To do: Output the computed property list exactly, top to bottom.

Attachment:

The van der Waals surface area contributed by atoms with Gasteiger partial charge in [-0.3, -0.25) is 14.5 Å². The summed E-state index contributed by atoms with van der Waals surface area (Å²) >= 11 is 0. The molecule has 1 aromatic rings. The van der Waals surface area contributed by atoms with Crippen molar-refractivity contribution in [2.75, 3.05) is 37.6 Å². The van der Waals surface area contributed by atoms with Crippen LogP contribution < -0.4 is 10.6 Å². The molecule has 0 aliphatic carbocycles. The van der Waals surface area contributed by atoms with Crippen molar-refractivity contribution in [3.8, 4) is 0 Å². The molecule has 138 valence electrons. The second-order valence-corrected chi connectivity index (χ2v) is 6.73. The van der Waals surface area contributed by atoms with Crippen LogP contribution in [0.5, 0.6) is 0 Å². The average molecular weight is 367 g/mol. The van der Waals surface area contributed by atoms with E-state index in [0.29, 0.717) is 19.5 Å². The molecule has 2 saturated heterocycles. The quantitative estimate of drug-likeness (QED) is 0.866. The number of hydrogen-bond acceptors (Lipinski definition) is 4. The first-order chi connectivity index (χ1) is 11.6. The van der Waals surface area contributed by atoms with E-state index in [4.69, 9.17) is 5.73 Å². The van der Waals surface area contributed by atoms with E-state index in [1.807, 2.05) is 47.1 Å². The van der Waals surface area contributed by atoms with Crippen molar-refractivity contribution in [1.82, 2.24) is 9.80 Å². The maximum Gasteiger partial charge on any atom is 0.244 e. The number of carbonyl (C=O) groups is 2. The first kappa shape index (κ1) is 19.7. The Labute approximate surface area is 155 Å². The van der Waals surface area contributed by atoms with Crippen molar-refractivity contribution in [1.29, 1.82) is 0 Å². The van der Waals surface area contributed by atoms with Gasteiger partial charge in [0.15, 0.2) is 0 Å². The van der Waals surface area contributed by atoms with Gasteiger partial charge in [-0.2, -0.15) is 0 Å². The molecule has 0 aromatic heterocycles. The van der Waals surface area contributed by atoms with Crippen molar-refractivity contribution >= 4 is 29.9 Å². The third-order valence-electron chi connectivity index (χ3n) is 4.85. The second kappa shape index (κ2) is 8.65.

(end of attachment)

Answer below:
The van der Waals surface area contributed by atoms with Gasteiger partial charge in [-0.3, -0.25) is 14.5 Å². The summed E-state index contributed by atoms with van der Waals surface area (Å²) >= 11 is 0. The molecule has 1 aromatic rings. The van der Waals surface area contributed by atoms with Crippen molar-refractivity contribution in [2.75, 3.05) is 37.6 Å². The van der Waals surface area contributed by atoms with Crippen LogP contribution < -0.4 is 10.6 Å². The molecule has 0 aliphatic carbocycles. The van der Waals surface area contributed by atoms with Crippen molar-refractivity contribution in [3.8, 4) is 0 Å². The molecule has 138 valence electrons. The second-order valence-corrected chi connectivity index (χ2v) is 6.73. The van der Waals surface area contributed by atoms with Crippen LogP contribution in [0.5, 0.6) is 0 Å². The average molecular weight is 367 g/mol. The van der Waals surface area contributed by atoms with E-state index in [0.29, 0.717) is 19.5 Å². The molecule has 2 saturated heterocycles. The quantitative estimate of drug-likeness (QED) is 0.866. The number of hydrogen-bond acceptors (Lipinski definition) is 4. The first-order chi connectivity index (χ1) is 11.6. The van der Waals surface area contributed by atoms with E-state index in [4.69, 9.17) is 5.73 Å². The van der Waals surface area contributed by atoms with E-state index in [1.807, 2.05) is 47.1 Å². The van der Waals surface area contributed by atoms with Crippen molar-refractivity contribution in [1.82, 2.24) is 9.80 Å². The maximum Gasteiger partial charge on any atom is 0.244 e. The number of carbonyl (C=O) groups is 2. The first kappa shape index (κ1) is 19.7. The Labute approximate surface area is 155 Å². The van der Waals surface area contributed by atoms with Crippen molar-refractivity contribution in [1.29, 1.82) is 0 Å². The van der Waals surface area contributed by atoms with Gasteiger partial charge in [0.15, 0.2) is 0 Å². The van der Waals surface area contributed by atoms with Gasteiger partial charge in [-0.2, -0.15) is 0 Å². The molecule has 0 aromatic heterocycles. The van der Waals surface area contributed by atoms with Crippen molar-refractivity contribution >= 4 is 29.9 Å². The third-order valence-electron chi connectivity index (χ3n) is 4.85. The second kappa shape index (κ2) is 8.65.